Many IT consultancies develop managed services packages that ensure clients' servers are properly updated as part of a larger monthly maintenance contract. Other consultants are simply responsible for ensuring clients' servers remain current with the latest OS patches and updates. Either way, regularly downloading and installing Apple, Linux, and Microsoft security patches, performance updates, and other OS hotfixes doesn't sound like that big of a deal, but seasoned veterans know that installing the wrong OS updates at the wrong time can cost you a client. Here's how to keep OS patching from souring a client relationship.
Determine upfront how quickly server updates will be deployed
If a client demands that your IT consultancy download and install OS performance patches and updates immediately upon release, you should educate them that new patches and updates frequently introduce other issues. For example, a security patch could: create a conflict with critical financial management software (such as .NET Framework patches recently did for QuickBooks users), prompt antivirus software to fail or freeze (as my office suspects occurred recently on some machines), or adversely impact a server's performance. Consultants should ideally have time to test the patches in a non-production environment, or at least to learn what issues other business and organizations are experiencing.
If the consultancy isn't given proper time to monitor issues that arise for other first adopters, the client must understand incompatibilities, unplanned outages, and performance failures could occur. Unfortunately, those are the possible consequences for loading OS patches as soon as they're released.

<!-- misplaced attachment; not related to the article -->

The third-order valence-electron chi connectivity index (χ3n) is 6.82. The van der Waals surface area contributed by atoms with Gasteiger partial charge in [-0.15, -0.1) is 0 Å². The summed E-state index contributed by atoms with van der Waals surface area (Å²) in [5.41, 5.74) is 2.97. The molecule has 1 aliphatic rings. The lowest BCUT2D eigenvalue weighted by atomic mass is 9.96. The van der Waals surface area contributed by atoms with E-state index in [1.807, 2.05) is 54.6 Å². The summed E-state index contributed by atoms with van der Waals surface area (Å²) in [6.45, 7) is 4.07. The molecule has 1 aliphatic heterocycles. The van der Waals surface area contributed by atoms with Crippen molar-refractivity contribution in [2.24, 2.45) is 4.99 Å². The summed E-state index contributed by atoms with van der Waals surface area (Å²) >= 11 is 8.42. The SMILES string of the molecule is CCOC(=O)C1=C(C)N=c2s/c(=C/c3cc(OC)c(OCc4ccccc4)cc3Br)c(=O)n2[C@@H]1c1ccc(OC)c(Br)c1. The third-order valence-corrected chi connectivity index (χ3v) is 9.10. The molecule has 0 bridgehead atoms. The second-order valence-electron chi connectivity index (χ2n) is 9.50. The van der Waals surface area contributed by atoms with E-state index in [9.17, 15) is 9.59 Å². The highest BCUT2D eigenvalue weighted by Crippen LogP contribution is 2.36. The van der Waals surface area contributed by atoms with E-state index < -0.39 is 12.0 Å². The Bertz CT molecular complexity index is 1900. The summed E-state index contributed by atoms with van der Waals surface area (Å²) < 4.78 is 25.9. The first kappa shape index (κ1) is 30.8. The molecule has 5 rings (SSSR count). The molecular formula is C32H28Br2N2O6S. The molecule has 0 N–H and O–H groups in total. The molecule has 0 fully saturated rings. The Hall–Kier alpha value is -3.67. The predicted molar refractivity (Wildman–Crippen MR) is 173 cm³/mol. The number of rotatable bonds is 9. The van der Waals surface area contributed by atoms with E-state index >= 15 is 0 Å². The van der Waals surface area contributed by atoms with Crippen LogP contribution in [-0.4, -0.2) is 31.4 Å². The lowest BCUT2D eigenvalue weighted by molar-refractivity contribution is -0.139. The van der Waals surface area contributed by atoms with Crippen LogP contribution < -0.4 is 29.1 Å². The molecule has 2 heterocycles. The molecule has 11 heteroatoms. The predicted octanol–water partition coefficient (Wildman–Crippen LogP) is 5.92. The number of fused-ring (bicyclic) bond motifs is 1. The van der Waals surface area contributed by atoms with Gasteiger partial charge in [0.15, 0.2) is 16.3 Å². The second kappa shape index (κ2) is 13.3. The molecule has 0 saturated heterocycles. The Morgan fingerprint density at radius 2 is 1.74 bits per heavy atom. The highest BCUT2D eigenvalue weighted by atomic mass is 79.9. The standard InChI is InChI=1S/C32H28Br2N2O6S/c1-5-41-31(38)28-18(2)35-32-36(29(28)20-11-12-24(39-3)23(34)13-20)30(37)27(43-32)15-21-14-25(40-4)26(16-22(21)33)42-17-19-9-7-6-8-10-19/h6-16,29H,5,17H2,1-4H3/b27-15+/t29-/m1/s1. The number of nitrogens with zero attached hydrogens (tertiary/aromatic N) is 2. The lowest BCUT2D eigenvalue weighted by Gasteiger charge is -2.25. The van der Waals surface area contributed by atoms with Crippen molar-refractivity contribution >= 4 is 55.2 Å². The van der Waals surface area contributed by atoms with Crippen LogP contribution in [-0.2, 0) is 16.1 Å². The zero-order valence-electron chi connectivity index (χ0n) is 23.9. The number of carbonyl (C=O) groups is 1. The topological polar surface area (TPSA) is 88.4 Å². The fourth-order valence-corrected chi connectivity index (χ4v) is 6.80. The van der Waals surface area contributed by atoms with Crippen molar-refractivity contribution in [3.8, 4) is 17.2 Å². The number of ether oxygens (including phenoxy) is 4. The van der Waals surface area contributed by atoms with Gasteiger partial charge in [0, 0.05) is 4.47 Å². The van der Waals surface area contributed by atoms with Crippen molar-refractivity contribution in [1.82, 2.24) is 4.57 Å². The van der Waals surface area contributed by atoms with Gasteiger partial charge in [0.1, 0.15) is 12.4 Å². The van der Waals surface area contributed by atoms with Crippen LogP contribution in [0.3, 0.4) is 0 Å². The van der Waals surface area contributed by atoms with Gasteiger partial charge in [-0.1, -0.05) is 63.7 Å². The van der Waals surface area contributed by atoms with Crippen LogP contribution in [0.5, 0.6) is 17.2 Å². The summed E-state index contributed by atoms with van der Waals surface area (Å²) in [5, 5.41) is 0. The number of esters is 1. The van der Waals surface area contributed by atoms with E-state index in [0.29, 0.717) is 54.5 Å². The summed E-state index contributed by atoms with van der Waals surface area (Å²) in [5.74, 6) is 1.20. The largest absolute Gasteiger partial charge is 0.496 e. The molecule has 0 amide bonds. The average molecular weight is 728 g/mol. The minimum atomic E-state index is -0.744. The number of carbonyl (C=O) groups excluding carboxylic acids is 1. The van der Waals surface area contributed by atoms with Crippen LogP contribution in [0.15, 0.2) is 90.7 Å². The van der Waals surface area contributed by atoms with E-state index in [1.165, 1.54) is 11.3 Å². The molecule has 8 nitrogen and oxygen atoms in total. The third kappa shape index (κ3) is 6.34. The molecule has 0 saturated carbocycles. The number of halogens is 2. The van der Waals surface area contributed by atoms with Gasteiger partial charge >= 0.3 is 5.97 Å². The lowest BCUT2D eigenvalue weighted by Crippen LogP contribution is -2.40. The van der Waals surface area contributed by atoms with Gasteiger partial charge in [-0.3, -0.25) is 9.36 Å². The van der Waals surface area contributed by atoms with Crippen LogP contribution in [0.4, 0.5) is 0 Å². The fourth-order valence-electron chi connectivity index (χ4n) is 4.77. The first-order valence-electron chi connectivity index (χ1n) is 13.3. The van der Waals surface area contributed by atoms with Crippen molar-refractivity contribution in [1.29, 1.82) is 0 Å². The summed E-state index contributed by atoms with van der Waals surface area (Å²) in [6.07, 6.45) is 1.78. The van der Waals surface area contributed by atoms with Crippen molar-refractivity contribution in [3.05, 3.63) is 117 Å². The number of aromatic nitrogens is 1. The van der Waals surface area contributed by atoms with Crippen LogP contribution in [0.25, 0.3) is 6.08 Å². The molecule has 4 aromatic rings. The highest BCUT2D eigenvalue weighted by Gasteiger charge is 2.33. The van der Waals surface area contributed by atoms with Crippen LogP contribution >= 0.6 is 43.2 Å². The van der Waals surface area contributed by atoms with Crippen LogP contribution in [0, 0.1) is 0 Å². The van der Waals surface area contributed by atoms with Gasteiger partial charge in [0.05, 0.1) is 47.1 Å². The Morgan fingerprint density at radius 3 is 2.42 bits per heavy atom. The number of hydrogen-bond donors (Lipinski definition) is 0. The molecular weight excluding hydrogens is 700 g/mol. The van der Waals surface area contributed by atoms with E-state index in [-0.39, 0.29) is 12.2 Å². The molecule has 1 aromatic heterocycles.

Agree how OS patches will be tested
If a client requests that your consultancy test OS updates prior to installation, you need to ensure that both parties agree about what constitutes testing. If the client operates two Windows 2008 servers (one a domain controller with proprietary software, and a second providing terminal services functionality), the client must understand they must purchase and maintain a second redundant network if they intend for your office to fully test patch compatibility and performance prior to deployment within the production environment.
Due to cost, many clients will likely request that you delay installing the patch for a few weeks and review first adopters' experiences instead. Even within 10 days of the patch's release date, you can do some quick Google searches to see whether widespread or even isolated issues are occurring due to the update.
Specify when server reboots will occur
Operating systems frequently require rebooting after the installation of performance patches, security updates, and other OS hotfixes. I've been unlucky in guessing when clients would prefer for the server reboots to occur. Don't make the same mistake.
I've discovered that some clients work on Sunday afternoons, while others catch up after-hours (as late as two or three in the morning) on weekdays, so there's no hard and fast rule as to when it's safe to reboot a server. I recommend making sure the client understands that a specific day and time are fair game for regularly rebooting the server. With such an agreement in place, it shouldn't be necessary to work through complex calling trees, all-company emails, and other arcane methods of ensuring all users understand that a server will be rebooted every time it requires restarting. Whether it's the third Friday of every month at 6:00 P.M. or every Monday at 6:00 A.M., ensure clients understand servers need to be rebooted and that, to minimize communication and other issues, the same reboot windows can be set each month.
Nothing easy about it
The only individuals I hear saying it's no big deal to patch a server OS typically administer servers for a single business. Most IT consultants support dozens if not hundreds of servers for numerous organizations, each with different schedules, needs, and requirements. To ensure the server OS patch process runs smoothly and doesn't introduce its own incompatibilities, frustrations, or other issues, work through these steps with all clients.
Erik Eckel owns and operates two technology companies. As a managing partner with Louisville Geek, he works daily as an IT consultant to assist small businesses in overcoming technology challenges and maximizing IT investments. He is also president of Eckel Media Corp., a communications company specializing in public relations and technical authoring projects.